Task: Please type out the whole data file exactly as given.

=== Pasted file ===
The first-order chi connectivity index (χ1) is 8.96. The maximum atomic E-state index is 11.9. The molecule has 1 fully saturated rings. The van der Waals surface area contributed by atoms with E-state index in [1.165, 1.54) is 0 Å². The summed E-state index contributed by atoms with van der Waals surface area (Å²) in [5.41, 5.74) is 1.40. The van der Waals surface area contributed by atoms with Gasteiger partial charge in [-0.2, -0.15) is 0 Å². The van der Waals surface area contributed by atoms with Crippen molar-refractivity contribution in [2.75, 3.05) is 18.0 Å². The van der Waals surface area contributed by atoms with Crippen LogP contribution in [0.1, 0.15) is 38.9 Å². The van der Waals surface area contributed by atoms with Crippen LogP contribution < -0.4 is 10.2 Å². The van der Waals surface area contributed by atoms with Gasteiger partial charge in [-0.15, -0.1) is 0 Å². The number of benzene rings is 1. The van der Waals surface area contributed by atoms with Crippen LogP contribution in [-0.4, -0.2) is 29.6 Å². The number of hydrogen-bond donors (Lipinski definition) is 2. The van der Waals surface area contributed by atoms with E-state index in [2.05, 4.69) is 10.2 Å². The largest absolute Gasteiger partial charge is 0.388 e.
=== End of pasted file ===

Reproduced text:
The first-order chi connectivity index (χ1) is 8.96. The maximum atomic E-state index is 11.9. The molecule has 1 fully saturated rings. The van der Waals surface area contributed by atoms with E-state index in [1.165, 1.54) is 0 Å². The summed E-state index contributed by atoms with van der Waals surface area (Å²) in [5.41, 5.74) is 1.40. The van der Waals surface area contributed by atoms with Gasteiger partial charge in [-0.2, -0.15) is 0 Å². The van der Waals surface area contributed by atoms with Crippen molar-refractivity contribution in [2.75, 3.05) is 18.0 Å². The van der Waals surface area contributed by atoms with Crippen LogP contribution in [0.1, 0.15) is 38.9 Å². The van der Waals surface area contributed by atoms with Crippen LogP contribution < -0.4 is 10.2 Å². The van der Waals surface area contributed by atoms with Gasteiger partial charge in [-0.15, -0.1) is 0 Å². The number of benzene rings is 1. The van der Waals surface area contributed by atoms with Crippen LogP contribution in [-0.4, -0.2) is 29.6 Å². The number of hydrogen-bond donors (Lipinski definition) is 2. The van der Waals surface area contributed by atoms with E-state index in [2.05, 4.69) is 10.2 Å². The largest absolute Gasteiger partial charge is 0.388 e.